I had to do a bit of research before I could respond to this, and it turns out creaky voice is kind of a fraught issue that isn't completely understood. But I'll do my best!
First of all, what exactly is creaky voice (aka vocal fry)? This video gives an exaggerated example so you can hear it clearly--you'll probably recognize it once you hear it (but you can ignore the rest of her rant):
To produce creaky voice, you compress your vocal cords, which makes them slacken and vibrate slowly and irregularly. This is why creaky voice sounds low-pitched and, well, creaky. Here's a visualization of my voice saying "alphabet":
The dark vertical bars each represent a single vibration of my vocal cords. In the first "a" sound, the bars are regularly spaced and close together; this is normal voicing. During the "e" sound, you can see that the bars are more spread out and irregularly spaced--this is creaky voice. (The blue line shows my pitch; the program I used to make this image gets easily confused about the pitch of creaky vowels, which is why I apparently have no pitch there.)
It turns out that everyone uses creaky voice sometimes, especially at the end of a sentence. It's often correlated with low pitch (also frequent at the end of a sentence). I didn't really try to say "alphabet" with creaky voice; it just happened naturally, and I'm not a particularly creaky talker. And this is true of people of all ages, not just young people.
Researchers have also discovered that creaky voice in English and other languages can have a paralinguistic function: that is, it doesn't directly affect the meaning of what you say, but it does aid in communication in some way. For example, it can be used to signal the end of your "turn" in a conversation. In Australian English, creak can signify that you have low solidarity with the person you're talking to. And if you say "yeah" with creaky voice during a conversation, it can mean that you're allowing the other person to take their turn talking, or that you want them to change the subject.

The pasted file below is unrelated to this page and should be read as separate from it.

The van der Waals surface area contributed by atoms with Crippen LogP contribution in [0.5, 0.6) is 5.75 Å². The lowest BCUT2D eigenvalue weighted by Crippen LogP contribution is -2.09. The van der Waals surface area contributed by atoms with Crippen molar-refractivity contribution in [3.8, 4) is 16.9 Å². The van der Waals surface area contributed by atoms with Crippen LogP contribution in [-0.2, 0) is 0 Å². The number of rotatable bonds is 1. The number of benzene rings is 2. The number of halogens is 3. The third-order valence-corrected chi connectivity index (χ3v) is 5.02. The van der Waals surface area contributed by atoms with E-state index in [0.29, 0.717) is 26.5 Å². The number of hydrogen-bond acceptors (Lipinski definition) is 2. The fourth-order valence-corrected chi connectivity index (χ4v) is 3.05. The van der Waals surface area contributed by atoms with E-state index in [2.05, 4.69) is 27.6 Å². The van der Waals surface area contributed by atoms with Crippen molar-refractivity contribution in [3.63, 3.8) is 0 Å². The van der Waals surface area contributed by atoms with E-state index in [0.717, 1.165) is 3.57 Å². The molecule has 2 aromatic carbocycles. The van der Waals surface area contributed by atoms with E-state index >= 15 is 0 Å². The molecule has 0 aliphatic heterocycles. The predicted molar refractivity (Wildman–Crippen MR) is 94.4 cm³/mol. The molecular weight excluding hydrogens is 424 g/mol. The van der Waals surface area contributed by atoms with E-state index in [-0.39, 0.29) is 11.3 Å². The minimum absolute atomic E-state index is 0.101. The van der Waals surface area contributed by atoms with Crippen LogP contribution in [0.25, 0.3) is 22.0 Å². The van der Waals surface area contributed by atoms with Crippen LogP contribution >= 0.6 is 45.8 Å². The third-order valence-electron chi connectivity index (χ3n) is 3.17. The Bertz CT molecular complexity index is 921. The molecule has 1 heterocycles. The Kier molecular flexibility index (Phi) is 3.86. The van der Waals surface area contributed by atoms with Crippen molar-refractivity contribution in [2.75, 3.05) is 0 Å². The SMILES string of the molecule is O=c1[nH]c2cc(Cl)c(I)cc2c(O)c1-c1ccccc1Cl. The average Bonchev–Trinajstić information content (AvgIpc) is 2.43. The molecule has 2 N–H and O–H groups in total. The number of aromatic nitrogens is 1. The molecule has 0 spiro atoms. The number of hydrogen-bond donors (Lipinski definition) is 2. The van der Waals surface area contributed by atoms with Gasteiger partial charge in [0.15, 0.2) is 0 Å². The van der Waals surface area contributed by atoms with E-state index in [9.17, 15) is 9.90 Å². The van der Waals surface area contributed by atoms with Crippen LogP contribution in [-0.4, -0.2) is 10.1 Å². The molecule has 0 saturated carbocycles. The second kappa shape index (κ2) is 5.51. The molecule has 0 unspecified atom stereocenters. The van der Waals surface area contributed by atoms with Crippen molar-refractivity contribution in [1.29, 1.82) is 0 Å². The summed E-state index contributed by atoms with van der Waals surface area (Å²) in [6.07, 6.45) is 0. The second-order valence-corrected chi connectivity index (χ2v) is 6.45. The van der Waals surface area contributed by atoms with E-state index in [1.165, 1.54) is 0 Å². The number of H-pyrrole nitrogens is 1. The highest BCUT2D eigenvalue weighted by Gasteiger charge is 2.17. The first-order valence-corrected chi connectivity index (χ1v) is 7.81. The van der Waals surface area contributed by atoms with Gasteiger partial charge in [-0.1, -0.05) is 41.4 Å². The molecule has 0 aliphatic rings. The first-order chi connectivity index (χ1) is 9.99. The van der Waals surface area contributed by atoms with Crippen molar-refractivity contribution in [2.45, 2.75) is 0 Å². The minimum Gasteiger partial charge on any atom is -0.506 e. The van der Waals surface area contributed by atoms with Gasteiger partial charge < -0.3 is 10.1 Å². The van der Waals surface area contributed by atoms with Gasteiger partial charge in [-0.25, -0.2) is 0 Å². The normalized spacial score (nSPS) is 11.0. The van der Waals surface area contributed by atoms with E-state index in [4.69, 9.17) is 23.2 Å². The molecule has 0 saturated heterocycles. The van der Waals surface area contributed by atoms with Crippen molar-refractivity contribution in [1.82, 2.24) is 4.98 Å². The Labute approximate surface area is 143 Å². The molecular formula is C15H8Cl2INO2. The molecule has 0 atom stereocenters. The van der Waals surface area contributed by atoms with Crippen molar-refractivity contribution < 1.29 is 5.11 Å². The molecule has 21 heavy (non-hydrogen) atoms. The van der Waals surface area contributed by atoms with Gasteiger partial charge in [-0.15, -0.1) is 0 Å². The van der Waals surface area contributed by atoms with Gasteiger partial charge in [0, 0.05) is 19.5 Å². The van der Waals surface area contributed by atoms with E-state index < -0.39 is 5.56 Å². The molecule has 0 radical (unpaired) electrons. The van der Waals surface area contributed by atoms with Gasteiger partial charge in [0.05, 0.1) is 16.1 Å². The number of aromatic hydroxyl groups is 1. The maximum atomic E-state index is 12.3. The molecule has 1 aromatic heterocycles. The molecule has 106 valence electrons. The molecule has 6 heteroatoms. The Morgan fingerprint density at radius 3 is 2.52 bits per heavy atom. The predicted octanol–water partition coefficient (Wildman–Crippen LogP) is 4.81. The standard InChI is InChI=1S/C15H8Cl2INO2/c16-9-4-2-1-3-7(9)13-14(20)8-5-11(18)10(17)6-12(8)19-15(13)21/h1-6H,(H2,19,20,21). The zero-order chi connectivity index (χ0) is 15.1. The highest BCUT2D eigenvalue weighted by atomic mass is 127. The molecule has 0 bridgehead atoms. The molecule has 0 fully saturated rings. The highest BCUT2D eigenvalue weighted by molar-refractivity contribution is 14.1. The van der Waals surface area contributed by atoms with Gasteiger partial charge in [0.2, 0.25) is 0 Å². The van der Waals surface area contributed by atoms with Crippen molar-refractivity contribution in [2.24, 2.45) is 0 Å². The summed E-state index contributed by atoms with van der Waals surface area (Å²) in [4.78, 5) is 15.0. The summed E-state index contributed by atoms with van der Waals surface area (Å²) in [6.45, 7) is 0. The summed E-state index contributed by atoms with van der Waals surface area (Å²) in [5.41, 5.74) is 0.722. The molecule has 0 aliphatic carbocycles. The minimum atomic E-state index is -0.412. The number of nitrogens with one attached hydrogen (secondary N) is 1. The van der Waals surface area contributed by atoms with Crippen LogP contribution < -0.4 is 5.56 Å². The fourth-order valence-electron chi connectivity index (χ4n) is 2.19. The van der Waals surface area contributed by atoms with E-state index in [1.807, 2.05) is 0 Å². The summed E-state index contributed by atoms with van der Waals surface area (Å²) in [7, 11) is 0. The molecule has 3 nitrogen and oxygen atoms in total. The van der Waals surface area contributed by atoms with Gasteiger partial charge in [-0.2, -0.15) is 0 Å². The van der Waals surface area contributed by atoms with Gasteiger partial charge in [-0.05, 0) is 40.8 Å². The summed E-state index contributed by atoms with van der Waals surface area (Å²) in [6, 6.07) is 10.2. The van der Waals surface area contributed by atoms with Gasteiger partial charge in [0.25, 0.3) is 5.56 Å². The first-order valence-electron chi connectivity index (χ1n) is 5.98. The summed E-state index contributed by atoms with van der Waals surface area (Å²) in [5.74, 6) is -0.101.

So creaky voice is not restricted to teenage girls. But it hasn't been fully established who actually uses it the most. (For a longer discussion, see this post at Language Log.) This is what I've been able to glean:
- Creaky voice has to some extent been associated with men in the past (it sounds kind of tough and growly, I guess).
- There is some evidence that extensive creaky voice is used by young women on the West Coast, and possibly spread from there. But older women might use it more than men too.
- Creaky voice is perceived by many young people as informal, urban and upwardly-mobile.
- Unexpectedly, NPR interviewers apparently use a lot of creaky voice! Maybe it makes them sound calmer and more disinterested?
So, bottom line, creaky voice has been around forever and has several conversational and social functions. So try not to let it bother you!
P.S. There are some languages (including several native Mexican languages) that use creak contrastively; that is, a word with a creaky vowel will have a different meaning than the same word with a normal vowel. Creak is a pretty versatile thing!